Honda is giving up its prestigious Formula 1 program to shift more resources into battery-electric and hydrogen fuel-cell tech.
The automaker unexpectedly announced Friday that it would withdraw from F1 at the end of the 2021 season. Honda currently supplies hybrid powertrains—mandatory in F1 since 2014, and referred to as “power units” in the sport—to Red Bull Racing and its sibling team, Alpha Tauri (formerly known as Toro Rosso).
“Honda needs to funnel its corporate resources in research and development into the areas of future power-unit and energy technologies, including fuel-cell vehicle and battery EV technologies, which will be the core of carbon-free technologies,” a press release from the automaker said, also mentioning a corporate goal to achieve carbon-neutral operations by 2050.
Honda has been an on-again, off-again participant in F1 since the 1960s, both with its own teams, and as an engine supplier to other teams. Its latest stint began in 2015 with McLaren (with which it dominated F1 in the latest 1980s), but quickly fell apart as both Honda’s hybrid power units and McLaren’s chassis proved uncompetitive.
After moving to Red Bull and Alpha Tauri/Toro Rosso, Honda achieved more success. Honda-powered cars won three races in 2019, and have won two so far in 2020.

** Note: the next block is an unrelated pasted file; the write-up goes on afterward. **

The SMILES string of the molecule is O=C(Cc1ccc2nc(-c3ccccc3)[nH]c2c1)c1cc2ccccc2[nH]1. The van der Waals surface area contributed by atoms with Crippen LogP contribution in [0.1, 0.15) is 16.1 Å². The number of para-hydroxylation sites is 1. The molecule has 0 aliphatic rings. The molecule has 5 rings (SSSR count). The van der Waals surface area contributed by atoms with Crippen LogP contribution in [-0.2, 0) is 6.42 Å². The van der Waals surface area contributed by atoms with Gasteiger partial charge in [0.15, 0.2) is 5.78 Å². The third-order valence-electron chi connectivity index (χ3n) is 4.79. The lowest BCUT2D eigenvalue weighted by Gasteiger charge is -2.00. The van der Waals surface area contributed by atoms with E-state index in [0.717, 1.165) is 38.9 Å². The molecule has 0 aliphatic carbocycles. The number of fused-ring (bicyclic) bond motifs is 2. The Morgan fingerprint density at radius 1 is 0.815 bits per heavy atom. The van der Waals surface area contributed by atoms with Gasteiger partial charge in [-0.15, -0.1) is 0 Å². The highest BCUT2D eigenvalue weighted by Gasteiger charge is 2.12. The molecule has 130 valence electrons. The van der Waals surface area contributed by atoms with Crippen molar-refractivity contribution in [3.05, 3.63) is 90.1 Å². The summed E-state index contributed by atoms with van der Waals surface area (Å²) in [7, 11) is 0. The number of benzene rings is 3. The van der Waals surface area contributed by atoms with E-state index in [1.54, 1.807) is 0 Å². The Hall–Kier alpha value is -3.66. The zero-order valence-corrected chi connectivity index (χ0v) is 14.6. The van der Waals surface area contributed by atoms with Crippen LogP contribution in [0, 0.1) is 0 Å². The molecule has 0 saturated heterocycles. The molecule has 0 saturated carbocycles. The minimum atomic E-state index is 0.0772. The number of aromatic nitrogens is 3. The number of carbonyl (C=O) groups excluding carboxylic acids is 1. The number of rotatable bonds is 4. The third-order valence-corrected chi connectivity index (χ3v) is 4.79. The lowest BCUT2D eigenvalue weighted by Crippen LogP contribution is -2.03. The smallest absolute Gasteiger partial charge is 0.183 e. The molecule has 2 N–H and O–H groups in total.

The automaker said it remained committed to motorsports, but made no mention of the all-electric Formula E series, which might be a logical next step. Honda confirmed Saturday a multi-year extension to its IndyCar engine program, including supplying hybrid powertrains beginning in 2023.
Honda has always been an engine company, so Formula 1 has been a good outlet for showing off its internal-combustion prowess. Its transformation to electric has been somewhat more hesitant than that of other automakers perhaps for that reason.
Earlier this week, Honda showed a sleek SUV coupe electric vehicle concept for China.
Honda said that model isn’t bound for the United States, but two vehicles are set to arrive starting in 2024 and co-developed by General Motors as part of a wide-ranging partnership between the two automakers.
That partnership includes fuel cells, but GM has backed away from using the tech in passenger vehicles, instead aiming to use it in commercial trucks and military vehicles.
Meanwhile, Honda leases the excellent Clarity Fuel Cell in California, but it’s very limited by the infrastructure.
Honda has said that it’s aiming to favor hybrid models over battery-electric cars (or even plug-in hybrids) in the U.S., which could leave it with a diminishing share of the market.